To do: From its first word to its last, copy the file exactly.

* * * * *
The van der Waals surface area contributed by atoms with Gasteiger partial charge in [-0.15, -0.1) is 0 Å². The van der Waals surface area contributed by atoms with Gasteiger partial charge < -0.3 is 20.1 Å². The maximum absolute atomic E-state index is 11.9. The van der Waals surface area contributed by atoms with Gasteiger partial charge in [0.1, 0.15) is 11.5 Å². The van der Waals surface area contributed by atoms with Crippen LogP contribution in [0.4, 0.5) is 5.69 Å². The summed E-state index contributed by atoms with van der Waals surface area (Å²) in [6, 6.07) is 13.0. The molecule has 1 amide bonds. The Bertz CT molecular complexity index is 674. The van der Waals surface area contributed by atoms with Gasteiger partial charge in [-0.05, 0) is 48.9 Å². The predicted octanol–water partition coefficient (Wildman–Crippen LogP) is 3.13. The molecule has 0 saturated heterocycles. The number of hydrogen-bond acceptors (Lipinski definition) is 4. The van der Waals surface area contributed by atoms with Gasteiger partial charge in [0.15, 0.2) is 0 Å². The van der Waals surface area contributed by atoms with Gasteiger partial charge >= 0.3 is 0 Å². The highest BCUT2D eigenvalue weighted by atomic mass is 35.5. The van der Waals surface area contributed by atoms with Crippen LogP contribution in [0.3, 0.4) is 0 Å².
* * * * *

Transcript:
The van der Waals surface area contributed by atoms with Gasteiger partial charge in [-0.15, -0.1) is 0 Å². The van der Waals surface area contributed by atoms with Gasteiger partial charge < -0.3 is 20.1 Å². The maximum absolute atomic E-state index is 11.9. The van der Waals surface area contributed by atoms with Gasteiger partial charge in [0.1, 0.15) is 11.5 Å². The van der Waals surface area contributed by atoms with Crippen LogP contribution in [0.4, 0.5) is 5.69 Å². The summed E-state index contributed by atoms with van der Waals surface area (Å²) in [6, 6.07) is 13.0. The molecule has 1 amide bonds. The Bertz CT molecular complexity index is 674. The van der Waals surface area contributed by atoms with Gasteiger partial charge in [-0.05, 0) is 48.9 Å². The predicted octanol–water partition coefficient (Wildman–Crippen LogP) is 3.13. The molecule has 0 saturated heterocycles. The number of hydrogen-bond acceptors (Lipinski definition) is 4. The van der Waals surface area contributed by atoms with Gasteiger partial charge in [0.15, 0.2) is 0 Å². The van der Waals surface area contributed by atoms with Gasteiger partial charge >= 0.3 is 0 Å². The highest BCUT2D eigenvalue weighted by atomic mass is 35.5. The van der Waals surface area contributed by atoms with Crippen LogP contribution in [0.3, 0.4) is 0 Å².